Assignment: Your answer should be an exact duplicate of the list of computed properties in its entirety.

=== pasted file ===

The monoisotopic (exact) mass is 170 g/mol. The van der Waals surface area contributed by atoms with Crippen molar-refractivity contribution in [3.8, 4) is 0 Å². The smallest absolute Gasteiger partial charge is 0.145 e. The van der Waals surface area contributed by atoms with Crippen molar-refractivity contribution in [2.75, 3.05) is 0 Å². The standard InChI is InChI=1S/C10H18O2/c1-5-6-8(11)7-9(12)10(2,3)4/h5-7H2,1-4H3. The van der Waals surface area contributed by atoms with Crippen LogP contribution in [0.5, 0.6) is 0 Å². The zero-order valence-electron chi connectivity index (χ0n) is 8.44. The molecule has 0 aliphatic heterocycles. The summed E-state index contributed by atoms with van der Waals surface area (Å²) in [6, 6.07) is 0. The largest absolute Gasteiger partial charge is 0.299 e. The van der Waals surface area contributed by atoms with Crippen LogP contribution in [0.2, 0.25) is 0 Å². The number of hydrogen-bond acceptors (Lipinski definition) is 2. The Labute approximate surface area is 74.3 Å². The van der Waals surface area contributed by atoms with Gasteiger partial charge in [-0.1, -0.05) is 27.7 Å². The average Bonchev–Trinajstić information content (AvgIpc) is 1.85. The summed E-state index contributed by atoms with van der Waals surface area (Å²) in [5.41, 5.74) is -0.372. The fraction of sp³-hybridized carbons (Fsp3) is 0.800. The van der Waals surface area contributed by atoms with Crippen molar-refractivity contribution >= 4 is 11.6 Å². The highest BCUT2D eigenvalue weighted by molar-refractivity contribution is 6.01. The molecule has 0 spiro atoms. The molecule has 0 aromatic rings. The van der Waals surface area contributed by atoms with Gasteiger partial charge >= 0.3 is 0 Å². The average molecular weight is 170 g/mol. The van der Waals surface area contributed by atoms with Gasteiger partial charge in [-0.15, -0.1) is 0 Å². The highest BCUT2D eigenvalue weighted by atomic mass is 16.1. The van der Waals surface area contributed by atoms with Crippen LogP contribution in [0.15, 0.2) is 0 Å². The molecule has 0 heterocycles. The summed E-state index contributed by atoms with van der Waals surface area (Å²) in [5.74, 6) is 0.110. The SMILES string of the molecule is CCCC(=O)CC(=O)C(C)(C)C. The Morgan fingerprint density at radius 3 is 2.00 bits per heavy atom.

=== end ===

The monoisotopic (exact) mass is 170 g/mol. The van der Waals surface area contributed by atoms with Crippen molar-refractivity contribution in [3.8, 4) is 0 Å². The smallest absolute Gasteiger partial charge is 0.145 e. The van der Waals surface area contributed by atoms with Crippen molar-refractivity contribution in [2.75, 3.05) is 0 Å². The standard InChI is InChI=1S/C10H18O2/c1-5-6-8(11)7-9(12)10(2,3)4/h5-7H2,1-4H3. The van der Waals surface area contributed by atoms with Crippen LogP contribution in [0.5, 0.6) is 0 Å². The zero-order valence-electron chi connectivity index (χ0n) is 8.44. The molecule has 0 aliphatic heterocycles. The summed E-state index contributed by atoms with van der Waals surface area (Å²) in [6, 6.07) is 0. The largest absolute Gasteiger partial charge is 0.299 e. The van der Waals surface area contributed by atoms with Crippen LogP contribution in [0.2, 0.25) is 0 Å². The number of hydrogen-bond acceptors (Lipinski definition) is 2. The Labute approximate surface area is 74.3 Å². The van der Waals surface area contributed by atoms with Gasteiger partial charge in [-0.1, -0.05) is 27.7 Å². The average Bonchev–Trinajstić information content (AvgIpc) is 1.85. The summed E-state index contributed by atoms with van der Waals surface area (Å²) in [5.41, 5.74) is -0.372. The fraction of sp³-hybridized carbons (Fsp3) is 0.800. The van der Waals surface area contributed by atoms with Crippen molar-refractivity contribution >= 4 is 11.6 Å². The highest BCUT2D eigenvalue weighted by molar-refractivity contribution is 6.01. The molecule has 0 spiro atoms. The molecule has 0 aromatic rings. The van der Waals surface area contributed by atoms with Gasteiger partial charge >= 0.3 is 0 Å². The average molecular weight is 170 g/mol. The van der Waals surface area contributed by atoms with Gasteiger partial charge in [-0.15, -0.1) is 0 Å². The highest BCUT2D eigenvalue weighted by atomic mass is 16.1. The van der Waals surface area contributed by atoms with Crippen LogP contribution in [0.15, 0.2) is 0 Å². The molecule has 0 heterocycles. The summed E-state index contributed by atoms with van der Waals surface area (Å²) in [5.74, 6) is 0.110. The SMILES string of the molecule is CCCC(=O)CC(=O)C(C)(C)C. The Morgan fingerprint density at radius 3 is 2.00 bits per heavy atom.